Carnegie Mellon University researchers in the Quality of Life Technology Center (QoLTC) recently announced a study that will embed wireless sensors in the residences of about 50 older adults who live alone to see if they can detect subtle changes in everyday activities that indicate the onset of dementia or physical infirmities. The project hopes to demonstrate that simple, unobtrusive sensors in residences can alert medical professionals when a person begins to lose physical or mental abilities.
The research team is one of five nationwide selected by the Robert Wood Johnson Foundation (RWJF) to explore how observations of daily living (ODLs) — what people eat, how they sleep, their mood, how their medications makes them feel and other factors — can be captured, interpreted and integrated into clinical care. Each team is receiving a $480,000 grant for the two-year project. Project teams will then work with patients with complex chronic conditions to capture and interpret ODLs while establishing a relationship with a physician practice to share information. Over the 12 months, clinicians will care for 30-50 patients who are actively monitoring ODLs and assess the value of including the ODLs in their real-world care processes.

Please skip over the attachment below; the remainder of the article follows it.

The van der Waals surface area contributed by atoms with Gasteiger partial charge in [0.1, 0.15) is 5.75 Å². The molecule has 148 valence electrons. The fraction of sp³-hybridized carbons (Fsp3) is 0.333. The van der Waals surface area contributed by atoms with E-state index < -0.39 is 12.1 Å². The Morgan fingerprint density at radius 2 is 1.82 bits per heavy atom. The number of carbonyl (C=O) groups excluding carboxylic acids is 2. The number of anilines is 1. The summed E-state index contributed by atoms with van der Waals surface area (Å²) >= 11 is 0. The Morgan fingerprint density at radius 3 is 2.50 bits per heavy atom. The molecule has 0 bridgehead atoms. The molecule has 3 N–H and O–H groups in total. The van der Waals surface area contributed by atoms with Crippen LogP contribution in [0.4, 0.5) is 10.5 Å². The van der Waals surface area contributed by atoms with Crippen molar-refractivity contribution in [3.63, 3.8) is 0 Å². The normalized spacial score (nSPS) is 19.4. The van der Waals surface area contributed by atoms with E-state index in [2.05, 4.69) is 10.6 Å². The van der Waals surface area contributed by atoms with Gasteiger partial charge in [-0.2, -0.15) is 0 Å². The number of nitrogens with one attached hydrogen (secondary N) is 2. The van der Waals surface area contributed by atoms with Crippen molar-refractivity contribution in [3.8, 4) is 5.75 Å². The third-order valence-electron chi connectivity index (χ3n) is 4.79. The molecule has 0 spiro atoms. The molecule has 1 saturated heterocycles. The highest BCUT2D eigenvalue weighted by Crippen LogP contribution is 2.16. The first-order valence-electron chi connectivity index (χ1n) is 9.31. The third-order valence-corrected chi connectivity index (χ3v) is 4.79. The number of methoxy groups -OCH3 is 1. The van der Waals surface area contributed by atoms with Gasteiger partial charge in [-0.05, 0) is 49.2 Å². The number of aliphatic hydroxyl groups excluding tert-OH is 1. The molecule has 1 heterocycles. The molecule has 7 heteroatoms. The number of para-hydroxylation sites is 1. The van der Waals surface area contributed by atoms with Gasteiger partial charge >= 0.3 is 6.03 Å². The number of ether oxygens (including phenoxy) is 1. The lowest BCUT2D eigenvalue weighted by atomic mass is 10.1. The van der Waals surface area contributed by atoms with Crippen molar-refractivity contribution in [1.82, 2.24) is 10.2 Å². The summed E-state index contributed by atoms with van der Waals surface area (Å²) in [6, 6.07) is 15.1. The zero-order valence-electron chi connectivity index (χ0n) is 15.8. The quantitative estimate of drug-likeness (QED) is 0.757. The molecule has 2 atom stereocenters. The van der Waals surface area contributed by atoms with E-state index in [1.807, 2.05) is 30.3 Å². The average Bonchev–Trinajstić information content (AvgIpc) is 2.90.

In addition, the program provides legal and regulatory compliance support to grantees and contributes to the public discourse on the legal and regulatory aspects of capturing ODLs and integrating them into care processes. The program will develop resources around the cross-cutting issues regarding use and safe integrations of ODLs as well as specifically advise grantee teams on applicable law and regulations that may alter the consequences of data-sharing between patients and clinicians.
"The loss of the ability to make a sandwich, dial a phone, or take medications correctly often occurs gradually and, particularly for people who live alone, insidiously," said Anind Dey, associate professor in the Human-Computer Interaction Institute (HCII) of Carnegie Mellon’s School of Computer Science. "If we can identify this decline at an early stage, we have a chance to halt and even reverse deterioration that might otherwise result in an unsafe living situation and ultimately require the person to be institutionalized."